The Gurn is delighted to publish Frank Wilkinson's article that details his findings from research into the life and times of William Nairn born at Kildrummie in 1791.
My search for the birth place of my great, great
,great, grandfather William Nairn (known as Billy), started at the Family
History Centre Inverness. They provided me with what they thought was a record
of his birth at Delnies, January 8th 1791.
A trip to the Nairn Museum and the help of
the ladies on the front counter led me to local historian Alan Baron; he soon
sorted out the truth of Billys’ birth.
Like many Scots was a practical man, his
many skills devoted to helping his family and friends.
was born on the Rose Estate at Kildrummie on the 1st of January 1791
and christened in Denise.
an old Scots tradition many of the men present had the same name as the newly
Somewhere between 1805 and 1825 he entered an apprenticeship to train as a
whitesmith (tinsmith) he may have had to move from Kildrummie to acquire those
skills peculiar to white smithing.
years later we find him with his own business in High St Stepney. How he
arrived there still needs further research.
his business prospered, marrying Mary Ann Rawlinson and fathering four children
a son 12yrs James, Margaret 5yrs, Charlotte 3yrs and baby William 1.
The family attended St Dunstan’s church on
the High St every Sunday.
the area around Stepney was heavily bombed during WW2, no evidence of a
workshop or residence is evident.
1829 many businesses were bankrupt white smithing as a trade was being replaced
by machine made goods.
returned from the antipodes Captain James Stirling approached the English
Government with the proposition to set up a colony on the West coast of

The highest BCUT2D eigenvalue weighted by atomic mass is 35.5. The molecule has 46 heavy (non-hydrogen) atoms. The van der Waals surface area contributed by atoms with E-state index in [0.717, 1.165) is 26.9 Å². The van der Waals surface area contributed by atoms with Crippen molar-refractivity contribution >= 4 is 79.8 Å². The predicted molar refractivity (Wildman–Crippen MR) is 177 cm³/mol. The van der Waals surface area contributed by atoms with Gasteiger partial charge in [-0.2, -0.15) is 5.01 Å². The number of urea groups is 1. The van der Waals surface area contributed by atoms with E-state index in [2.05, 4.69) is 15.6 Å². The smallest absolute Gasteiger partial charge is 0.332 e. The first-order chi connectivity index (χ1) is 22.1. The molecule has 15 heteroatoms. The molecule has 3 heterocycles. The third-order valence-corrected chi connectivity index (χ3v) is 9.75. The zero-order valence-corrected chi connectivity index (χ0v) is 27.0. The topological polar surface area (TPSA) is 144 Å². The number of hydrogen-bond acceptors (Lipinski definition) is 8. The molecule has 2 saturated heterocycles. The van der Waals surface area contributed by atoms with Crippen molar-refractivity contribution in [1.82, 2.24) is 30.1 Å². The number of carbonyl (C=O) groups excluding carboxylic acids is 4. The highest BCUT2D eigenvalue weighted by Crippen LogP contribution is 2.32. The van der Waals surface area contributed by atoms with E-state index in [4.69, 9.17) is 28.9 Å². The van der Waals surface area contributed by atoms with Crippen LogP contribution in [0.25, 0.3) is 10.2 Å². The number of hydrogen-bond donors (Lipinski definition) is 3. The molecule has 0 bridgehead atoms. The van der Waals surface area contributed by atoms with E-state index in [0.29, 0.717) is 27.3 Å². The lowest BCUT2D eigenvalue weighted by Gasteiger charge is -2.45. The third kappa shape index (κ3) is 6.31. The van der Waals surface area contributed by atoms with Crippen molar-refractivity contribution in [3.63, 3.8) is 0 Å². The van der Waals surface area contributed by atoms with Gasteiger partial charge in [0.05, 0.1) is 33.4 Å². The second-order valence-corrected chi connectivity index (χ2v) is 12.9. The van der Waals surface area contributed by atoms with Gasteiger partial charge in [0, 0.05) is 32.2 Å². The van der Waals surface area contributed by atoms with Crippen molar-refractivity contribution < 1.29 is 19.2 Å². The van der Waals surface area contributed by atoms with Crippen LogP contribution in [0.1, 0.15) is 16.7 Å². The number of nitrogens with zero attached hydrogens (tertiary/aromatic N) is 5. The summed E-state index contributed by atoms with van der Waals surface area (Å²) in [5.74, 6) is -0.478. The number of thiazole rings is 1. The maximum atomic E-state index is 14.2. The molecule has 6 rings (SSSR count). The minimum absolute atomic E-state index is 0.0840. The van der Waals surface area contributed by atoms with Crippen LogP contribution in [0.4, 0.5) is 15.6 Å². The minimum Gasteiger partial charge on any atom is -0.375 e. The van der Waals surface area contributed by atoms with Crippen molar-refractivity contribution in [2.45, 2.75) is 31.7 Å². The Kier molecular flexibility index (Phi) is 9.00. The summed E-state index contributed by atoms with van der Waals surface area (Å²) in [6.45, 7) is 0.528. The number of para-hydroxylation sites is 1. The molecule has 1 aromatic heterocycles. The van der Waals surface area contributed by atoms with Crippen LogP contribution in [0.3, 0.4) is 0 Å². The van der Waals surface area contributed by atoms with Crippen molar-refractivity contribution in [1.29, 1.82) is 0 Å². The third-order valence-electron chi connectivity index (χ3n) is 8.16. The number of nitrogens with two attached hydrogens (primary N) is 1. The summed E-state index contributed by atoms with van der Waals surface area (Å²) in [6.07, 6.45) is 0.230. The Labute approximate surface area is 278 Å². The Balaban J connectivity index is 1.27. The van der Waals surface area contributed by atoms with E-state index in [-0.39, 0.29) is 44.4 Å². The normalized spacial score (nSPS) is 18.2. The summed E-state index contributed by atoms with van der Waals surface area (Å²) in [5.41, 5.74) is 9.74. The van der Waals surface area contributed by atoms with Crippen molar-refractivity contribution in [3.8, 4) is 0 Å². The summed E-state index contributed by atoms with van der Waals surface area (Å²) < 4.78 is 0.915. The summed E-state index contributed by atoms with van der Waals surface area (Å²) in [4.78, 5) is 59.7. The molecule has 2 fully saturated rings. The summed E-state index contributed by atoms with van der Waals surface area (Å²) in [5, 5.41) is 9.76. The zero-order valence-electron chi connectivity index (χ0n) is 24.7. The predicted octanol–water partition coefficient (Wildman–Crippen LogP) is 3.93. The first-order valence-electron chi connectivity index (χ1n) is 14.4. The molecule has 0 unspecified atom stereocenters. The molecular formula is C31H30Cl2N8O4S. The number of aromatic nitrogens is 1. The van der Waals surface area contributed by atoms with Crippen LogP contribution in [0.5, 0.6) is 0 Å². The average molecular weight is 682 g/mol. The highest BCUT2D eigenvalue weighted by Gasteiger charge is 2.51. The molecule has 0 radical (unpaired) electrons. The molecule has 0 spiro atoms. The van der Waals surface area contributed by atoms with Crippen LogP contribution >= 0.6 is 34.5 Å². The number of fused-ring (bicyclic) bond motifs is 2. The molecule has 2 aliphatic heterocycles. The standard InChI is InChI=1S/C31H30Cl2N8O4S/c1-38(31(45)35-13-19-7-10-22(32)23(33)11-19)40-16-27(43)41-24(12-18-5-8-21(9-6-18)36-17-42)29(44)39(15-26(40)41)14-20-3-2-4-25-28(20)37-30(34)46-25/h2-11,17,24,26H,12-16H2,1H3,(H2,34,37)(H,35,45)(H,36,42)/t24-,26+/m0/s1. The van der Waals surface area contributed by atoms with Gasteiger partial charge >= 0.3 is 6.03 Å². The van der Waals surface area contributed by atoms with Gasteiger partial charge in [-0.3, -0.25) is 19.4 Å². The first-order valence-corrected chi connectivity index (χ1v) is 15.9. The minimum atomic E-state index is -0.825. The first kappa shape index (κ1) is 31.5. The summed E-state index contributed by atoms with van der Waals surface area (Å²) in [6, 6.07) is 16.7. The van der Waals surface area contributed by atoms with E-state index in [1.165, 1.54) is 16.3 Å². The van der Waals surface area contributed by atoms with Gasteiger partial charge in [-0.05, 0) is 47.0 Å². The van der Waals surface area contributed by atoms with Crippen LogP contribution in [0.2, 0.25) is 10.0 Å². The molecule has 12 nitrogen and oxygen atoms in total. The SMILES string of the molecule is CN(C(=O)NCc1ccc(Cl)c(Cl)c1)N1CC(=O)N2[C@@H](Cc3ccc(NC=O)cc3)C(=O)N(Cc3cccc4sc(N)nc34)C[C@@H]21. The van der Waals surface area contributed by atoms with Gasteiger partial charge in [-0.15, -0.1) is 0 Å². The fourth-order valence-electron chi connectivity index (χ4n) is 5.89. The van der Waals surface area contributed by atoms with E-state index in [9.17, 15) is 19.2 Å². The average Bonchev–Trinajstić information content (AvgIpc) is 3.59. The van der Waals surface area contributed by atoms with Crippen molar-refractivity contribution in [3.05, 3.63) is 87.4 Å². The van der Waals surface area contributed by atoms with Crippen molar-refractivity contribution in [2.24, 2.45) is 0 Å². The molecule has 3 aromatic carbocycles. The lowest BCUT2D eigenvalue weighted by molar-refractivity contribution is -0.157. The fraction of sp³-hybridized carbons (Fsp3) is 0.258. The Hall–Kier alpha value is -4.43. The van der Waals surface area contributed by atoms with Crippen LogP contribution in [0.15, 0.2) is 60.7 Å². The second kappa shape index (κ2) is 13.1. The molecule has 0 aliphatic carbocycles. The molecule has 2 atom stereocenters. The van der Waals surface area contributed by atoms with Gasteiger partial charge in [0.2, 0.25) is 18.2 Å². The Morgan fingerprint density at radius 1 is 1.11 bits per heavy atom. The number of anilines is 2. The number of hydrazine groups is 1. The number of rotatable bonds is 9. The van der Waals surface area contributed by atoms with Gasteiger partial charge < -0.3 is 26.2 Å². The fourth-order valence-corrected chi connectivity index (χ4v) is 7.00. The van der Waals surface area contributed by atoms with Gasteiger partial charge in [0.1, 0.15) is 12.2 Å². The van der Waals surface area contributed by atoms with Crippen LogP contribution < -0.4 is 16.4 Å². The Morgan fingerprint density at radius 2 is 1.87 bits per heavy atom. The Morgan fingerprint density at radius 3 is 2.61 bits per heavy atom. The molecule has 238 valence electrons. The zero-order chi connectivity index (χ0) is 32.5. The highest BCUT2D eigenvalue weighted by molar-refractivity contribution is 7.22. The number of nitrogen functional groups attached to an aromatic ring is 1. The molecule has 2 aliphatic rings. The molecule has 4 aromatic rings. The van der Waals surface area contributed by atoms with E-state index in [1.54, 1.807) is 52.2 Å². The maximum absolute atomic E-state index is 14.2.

Australia, his argument was that the French had been there and had laid claim
to the Southern most portion, some to this day have French names e.g. Cape
Bouvard, Cape Naturaliste, Cape Clairault, Cape Mentelle and Pt D’Entrecasteaux.
finance this venture the English Govt would offer land grants and what we would
call today Real Estate Developers, made up of those with sufficient capital.
Peter Latour of the 11th Dragoons (retired) was one such a person he
employed 27year old Richard Wells a manager of two farms for Latour, he in turn
looked to Robert Menli Lyon to be his administrator. His real name was Robert
Milne who claimed he came from Inverness and was an ex-army Lieutenant, who on
retirement had become an agriculturalist.
made a short list of the many applicants, Billy was on that list.
Although he did not include many of his
skills in the application, only those he considered appropriate to such a
1829,snowing and bitterly cold Menli Lyon approached the Nairns’ with an offer
too good to refuse.
what is now called Gage Roads at 6pm .23August 1829 the Marquis of Anglesea dropped anchor. Billy, Mary Ann, James, Margaret,
Charlotte and William had arrived in what was then called the Swan River
to the treacherous nature of the reefs lying off the west coast, the settlers
were forced to camp on Garden Island in huts made from the timber in plentiful
supply on the island.
Billy made good use of the tools and
provisions they had brought with them.
the 4th of September during a violent storm the Marquis of Anglesea ran aground at the mouth of the Swan River.
Fortunately she remained intact and possessions preserved.
Billy built a hut for his family, later he
extended it to include a small workshop however his services as a smithy were
situation for the settlers was fast deteriorating, many who believed they would
be coming to a settlement like that of the eastern states, claimed for
settlement in 1788 already had a head start of some 40 years.
the early days all the major schemes for settlement collapsed. This meant little
to Billy; the failure of the schemes was such that he was no longer obligated
to carry out the wishes of Latour.
He was now free to go into business for
himself. He was given a parcel of land in what is now King St stretching from